1 year ago
In a city of big restaurants Bistro Union really stands out for it’s simple but impeccable food. And at a darn good price too.
Bistro Union is a cosy British restaurant on Abbeville Road. Coming from the same family as Michelin starred Trinity means that it comes with big expectations. It really lives up to each one, as we discovered when we went down for a Wednesday night dinner. Which, by the way, they are now doing. Now open Wednesday- Sunday which means you can get even more BU action. Fine by us.
At Bistro Union even the bread is a big deal. The sourdough was carved from a huge loaf in the centre of the restaurant and the whipped butter scooped from a big bowl, dusted with sea salt and swiped straight onto the plate. It couldn’t be nicer. And it immediately set the tone for the rest of the meal; unfussy but absolutely delicious. To go with the bread came some delightfully tangy padron peppers which had been marinated in a sherry vinaigrette to really get those taste buds waking up. To go with these pre-dinner snacks we tried out a couple of cocktails. The sloe gin and prosecco spritz was a festive take on its Aperol cousin and, may we dare to say, even nicer, and the earl grey sour was both charming and extremely easy to drink. We especially loved the Manhattan though- off menu but the skilled bartenders will happily make any classics on request- and this one was extra special. The cocktails are a whole experience at Bistro Union and you’d be daft not to give a couple a try when you go for dinner.
Something that Bistro Union really prides itself on is the seasonality of its dishes, and both of our starters were exactly that. The burrata came with a spiced squash and pesto. Some burratas can be disappointingly dry. Not this one- the ooze was volcanic, exactly how we like it. The light heritage tomato salad was a celebration of simple flavour. Dressed with a creamy mayo, salty capers and peppery rocket, it really hit all the high notes.
For the mains we were treated to a beautifully cooked hunk of cod on top of a squid ink risotto. Garnished with delicate fennel shavings and luxurious aioli, this dish was quite the picture to look at and quite the main course to eat. The fish was cooked so impressively and its delicate flavour was well complimented by its accompanying ingredients. An absolute triumph of a dish and one we’d happily eat again and again. The rabbit was hearty, autumnal goodness. With potatoes nestled in next to it to soak up the rich sauce it was like the food version of a hot water bottle. Comforting and just really, really yummy.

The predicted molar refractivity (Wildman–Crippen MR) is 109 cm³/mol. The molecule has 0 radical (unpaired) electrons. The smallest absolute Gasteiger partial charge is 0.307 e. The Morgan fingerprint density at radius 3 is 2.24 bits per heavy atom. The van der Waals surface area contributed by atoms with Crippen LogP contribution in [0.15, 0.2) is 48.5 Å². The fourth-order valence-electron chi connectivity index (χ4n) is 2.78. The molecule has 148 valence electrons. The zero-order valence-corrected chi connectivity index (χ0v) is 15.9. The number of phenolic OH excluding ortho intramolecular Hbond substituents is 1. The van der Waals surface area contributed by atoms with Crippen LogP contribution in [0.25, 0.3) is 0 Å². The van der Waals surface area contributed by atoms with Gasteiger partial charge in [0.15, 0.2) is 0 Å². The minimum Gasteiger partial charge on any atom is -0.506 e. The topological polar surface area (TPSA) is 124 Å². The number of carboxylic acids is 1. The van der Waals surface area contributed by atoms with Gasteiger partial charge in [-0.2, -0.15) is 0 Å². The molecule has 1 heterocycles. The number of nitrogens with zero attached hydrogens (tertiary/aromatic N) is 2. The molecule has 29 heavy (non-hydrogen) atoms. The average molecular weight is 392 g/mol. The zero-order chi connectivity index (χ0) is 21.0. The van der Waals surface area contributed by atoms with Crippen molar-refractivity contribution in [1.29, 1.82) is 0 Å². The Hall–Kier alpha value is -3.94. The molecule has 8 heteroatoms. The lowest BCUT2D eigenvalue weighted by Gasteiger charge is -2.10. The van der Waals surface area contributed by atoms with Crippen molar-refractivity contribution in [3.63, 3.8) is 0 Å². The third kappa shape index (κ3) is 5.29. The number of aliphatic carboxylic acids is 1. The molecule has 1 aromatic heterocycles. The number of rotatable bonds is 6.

To finish were two perfect little rectangles of sweetness. The first was the extremely crisp berry millefeulle, with a delightfully wobbly vanilla crème fraiche, it was a shatteringly light way to finish off the evening. For something a little more indulgent, the chocolate and hazelnut delice is the answer. Creamy chocolate ganache on a crumbly, nutty base meant it was dangerously easy to eat the whole thing in just a couple of mouthfuls.
Very reasonably, you could expect a big price tag for food and drink of this quality. But that’s really not the case. Only £30 for 2 courses, or £39 for 3 is a price as delicious as the food. Treat yourself, and why not do it on a Wednesday because, you know, you can.
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